The unanswered question: Did their parents know they were Ramones?

Rote ride

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Remember how once, maybe when you were 14, 15, 16, you literally knew every inch of the streets where you lived? You walked them or biked them, went up and down them dozens of times every day, and you knew every crack, every pothole, every chip the plows had taken out of the curb. I never thought I would know anything again as well as I once knew the streets where I grew up, but I’m approaching that level of knowlege with my current standard bike loop. I know every drop-out, every hole, every crack, where the shoulder starts to pitch, where the tractor-wash spills out onto the road. I watch the slow decay of the roadkill, too — of particular interest right now is a dead frog who must have hit something, rather than being run over, because he’s just a splayed, unflattened, shrinking frog corpse, caught in mid-leap. I had assumed I would never know a place so well again, but apparently I was wrong.

Not long ago, I got to ride around my old village, too, where almost nothing has changed. Our school was turned into a condo twenty years ago, and they built apartments on the schoolyard. The main street has changed businesses, but not the look, and it still has one of the last small-town movie theaters around here (when we were growing up, it was an “art house,” sometimes showing some standard movies, but also edging over into the porn side of “art.” Proctor’s, many have forgotten, went much further over that edge for a while). All the houses are the same as they ever were, the streets the same. I forgot to look at whether the fire alarm boxes were still there. Growing up, one of the major activities was deciphering the fire codes when the horn went off up at the firehouse. Each box had a number, and the horn would blow corresponding to the number. I think our box was 42, so the horn would blow four times, then 2 times. That way the volunteers knew where to respond. For a long time, only fire department members had the cards with the codes, but through shrewd observation and an utter lack of anything to do other than ride our bikes around the village until we found out where the firetrucks were going, we were able to put our own code sheets together. Any kid worth his salt instantly knew where an alarm was. The “newer” part of the village, built out on the western edge and in fact beyond village limits, got three-digit codes. I have no idea whether this was common, or just a Scotia thing (we were also perhaps the only village in the state to have a mix of professional and volunteer firefighters, and I was stunned years later to learn that vastly larger towns and villages, including on Long Island, relied entirely on volunteers.) Anybody else have coded fireboxes?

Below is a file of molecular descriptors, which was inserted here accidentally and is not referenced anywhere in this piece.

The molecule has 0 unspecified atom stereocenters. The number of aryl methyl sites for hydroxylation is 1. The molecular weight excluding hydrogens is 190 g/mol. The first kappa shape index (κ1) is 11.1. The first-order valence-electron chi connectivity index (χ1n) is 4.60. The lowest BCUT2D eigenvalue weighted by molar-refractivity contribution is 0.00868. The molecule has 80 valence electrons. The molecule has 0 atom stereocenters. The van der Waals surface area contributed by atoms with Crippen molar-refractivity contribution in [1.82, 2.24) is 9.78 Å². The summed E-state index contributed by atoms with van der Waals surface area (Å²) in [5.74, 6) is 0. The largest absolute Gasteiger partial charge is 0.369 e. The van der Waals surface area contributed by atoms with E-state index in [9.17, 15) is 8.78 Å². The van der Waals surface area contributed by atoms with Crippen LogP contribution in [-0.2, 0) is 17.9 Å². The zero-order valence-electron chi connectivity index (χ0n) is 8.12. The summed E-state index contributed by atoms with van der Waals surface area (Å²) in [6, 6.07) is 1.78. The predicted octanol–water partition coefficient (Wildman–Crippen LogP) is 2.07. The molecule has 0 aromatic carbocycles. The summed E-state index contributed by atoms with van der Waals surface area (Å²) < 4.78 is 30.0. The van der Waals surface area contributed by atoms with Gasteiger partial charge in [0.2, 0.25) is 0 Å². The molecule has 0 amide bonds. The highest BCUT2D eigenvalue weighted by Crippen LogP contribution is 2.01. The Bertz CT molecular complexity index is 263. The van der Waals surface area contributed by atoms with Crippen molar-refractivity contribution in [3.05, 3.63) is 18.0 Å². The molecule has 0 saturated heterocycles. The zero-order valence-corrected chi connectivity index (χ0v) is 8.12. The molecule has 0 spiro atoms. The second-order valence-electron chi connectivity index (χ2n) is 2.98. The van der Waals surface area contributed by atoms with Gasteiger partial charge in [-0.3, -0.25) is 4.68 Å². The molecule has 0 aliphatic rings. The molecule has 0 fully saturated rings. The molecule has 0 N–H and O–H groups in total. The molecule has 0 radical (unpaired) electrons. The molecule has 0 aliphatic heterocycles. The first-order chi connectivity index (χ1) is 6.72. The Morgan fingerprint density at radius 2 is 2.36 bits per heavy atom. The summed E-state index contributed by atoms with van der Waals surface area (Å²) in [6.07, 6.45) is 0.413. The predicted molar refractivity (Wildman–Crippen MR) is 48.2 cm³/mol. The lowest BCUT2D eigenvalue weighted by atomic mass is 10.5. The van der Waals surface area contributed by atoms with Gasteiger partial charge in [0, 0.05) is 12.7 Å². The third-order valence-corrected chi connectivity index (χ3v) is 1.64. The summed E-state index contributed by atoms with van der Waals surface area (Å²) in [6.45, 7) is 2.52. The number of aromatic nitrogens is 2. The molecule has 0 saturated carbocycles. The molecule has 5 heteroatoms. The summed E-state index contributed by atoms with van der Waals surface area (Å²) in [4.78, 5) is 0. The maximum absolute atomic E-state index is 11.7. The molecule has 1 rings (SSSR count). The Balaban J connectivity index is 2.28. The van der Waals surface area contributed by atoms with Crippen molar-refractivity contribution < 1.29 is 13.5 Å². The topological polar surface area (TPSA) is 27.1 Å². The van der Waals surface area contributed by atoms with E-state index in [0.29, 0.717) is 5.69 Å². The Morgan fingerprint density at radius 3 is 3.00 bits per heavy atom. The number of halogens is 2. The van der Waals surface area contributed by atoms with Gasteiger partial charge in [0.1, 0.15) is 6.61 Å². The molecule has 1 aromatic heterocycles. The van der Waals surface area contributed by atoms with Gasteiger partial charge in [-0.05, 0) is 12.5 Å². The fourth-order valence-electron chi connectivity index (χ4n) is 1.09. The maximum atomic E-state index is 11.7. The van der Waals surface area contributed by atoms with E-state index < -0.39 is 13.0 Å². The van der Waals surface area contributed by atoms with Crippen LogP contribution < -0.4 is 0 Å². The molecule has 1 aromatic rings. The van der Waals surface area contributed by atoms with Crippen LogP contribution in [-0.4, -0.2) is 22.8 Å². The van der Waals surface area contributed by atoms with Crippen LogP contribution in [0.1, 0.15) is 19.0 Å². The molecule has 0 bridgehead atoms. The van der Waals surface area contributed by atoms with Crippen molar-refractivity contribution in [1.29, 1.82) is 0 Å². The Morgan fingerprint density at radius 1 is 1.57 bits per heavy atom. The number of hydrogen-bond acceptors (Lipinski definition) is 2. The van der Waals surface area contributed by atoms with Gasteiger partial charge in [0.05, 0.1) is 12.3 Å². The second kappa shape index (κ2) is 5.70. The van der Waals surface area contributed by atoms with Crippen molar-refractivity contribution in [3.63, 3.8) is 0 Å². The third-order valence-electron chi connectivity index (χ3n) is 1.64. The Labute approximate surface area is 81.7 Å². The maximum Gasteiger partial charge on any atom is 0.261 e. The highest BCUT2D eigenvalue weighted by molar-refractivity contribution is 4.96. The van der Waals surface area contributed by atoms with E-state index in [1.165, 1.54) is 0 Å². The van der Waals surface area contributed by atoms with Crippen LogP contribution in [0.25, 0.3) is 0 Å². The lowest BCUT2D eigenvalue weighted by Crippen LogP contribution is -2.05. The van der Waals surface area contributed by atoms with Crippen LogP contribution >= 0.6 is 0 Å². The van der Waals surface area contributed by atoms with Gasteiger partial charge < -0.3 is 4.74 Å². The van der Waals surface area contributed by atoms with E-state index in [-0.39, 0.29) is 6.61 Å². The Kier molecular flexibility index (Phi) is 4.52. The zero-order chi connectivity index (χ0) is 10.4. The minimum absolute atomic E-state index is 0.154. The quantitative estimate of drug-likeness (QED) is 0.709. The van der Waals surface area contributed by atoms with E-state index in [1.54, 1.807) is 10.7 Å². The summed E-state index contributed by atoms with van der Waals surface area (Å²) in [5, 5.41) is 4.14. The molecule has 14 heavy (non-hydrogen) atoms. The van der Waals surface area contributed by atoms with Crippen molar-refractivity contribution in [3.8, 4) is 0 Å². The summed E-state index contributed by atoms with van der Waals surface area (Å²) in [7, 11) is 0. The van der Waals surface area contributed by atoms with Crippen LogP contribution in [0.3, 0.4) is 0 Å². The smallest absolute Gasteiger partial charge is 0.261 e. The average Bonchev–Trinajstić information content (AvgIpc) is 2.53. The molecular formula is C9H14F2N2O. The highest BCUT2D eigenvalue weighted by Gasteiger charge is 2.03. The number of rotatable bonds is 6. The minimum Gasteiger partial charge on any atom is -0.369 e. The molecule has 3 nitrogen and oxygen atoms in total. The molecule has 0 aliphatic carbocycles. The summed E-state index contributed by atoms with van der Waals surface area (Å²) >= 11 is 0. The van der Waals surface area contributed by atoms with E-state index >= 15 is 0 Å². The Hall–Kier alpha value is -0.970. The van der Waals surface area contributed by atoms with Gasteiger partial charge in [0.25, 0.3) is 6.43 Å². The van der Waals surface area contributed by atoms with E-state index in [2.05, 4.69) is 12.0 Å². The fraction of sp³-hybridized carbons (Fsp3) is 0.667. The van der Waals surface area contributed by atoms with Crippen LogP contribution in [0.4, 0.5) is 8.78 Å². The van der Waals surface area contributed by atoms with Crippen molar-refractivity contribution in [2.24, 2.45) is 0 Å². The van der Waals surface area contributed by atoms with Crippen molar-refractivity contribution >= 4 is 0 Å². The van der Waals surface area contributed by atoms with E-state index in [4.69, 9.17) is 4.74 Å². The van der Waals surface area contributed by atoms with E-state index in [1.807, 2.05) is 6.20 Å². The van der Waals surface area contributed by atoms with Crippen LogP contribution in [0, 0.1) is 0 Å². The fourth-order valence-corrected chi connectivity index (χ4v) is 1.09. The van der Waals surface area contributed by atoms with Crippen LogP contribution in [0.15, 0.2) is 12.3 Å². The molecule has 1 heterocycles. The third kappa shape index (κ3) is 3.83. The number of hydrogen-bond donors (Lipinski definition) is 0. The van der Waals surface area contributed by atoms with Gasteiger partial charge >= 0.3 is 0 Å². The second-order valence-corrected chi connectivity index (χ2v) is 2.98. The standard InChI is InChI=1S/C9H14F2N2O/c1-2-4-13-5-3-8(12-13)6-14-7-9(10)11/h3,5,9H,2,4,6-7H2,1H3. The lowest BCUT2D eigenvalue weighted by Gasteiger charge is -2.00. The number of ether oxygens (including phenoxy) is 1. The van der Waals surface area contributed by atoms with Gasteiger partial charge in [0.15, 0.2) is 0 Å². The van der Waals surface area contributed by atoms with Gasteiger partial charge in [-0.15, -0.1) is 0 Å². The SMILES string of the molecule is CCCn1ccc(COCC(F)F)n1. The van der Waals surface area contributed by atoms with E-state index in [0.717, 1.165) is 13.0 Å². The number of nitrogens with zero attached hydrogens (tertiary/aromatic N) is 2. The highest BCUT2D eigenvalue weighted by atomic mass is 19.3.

Cultcha Cornah

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Let’s talk culture a minute, shall we? I’ve seen so many movies lately, and haven’t written a thing about them. I’ve been on this mini-crusade to share great old movies with the girls — and by “old,” I mean anything from the ’30s to the ’80s, anything that predates the girls themselves. So we all wept together watching “Pride of the Yankees,” and then laughed like crazy at Preston Sturges’s “Miracle of Morgan’s Creek,” which right in the middle of the war and the final days of the Hays Office managed to introduce a heroine who got drunk, got married to a soldier she’d never seen before, got pregnant, and completely blacked out on the whole thing. It was as hilarious as ever.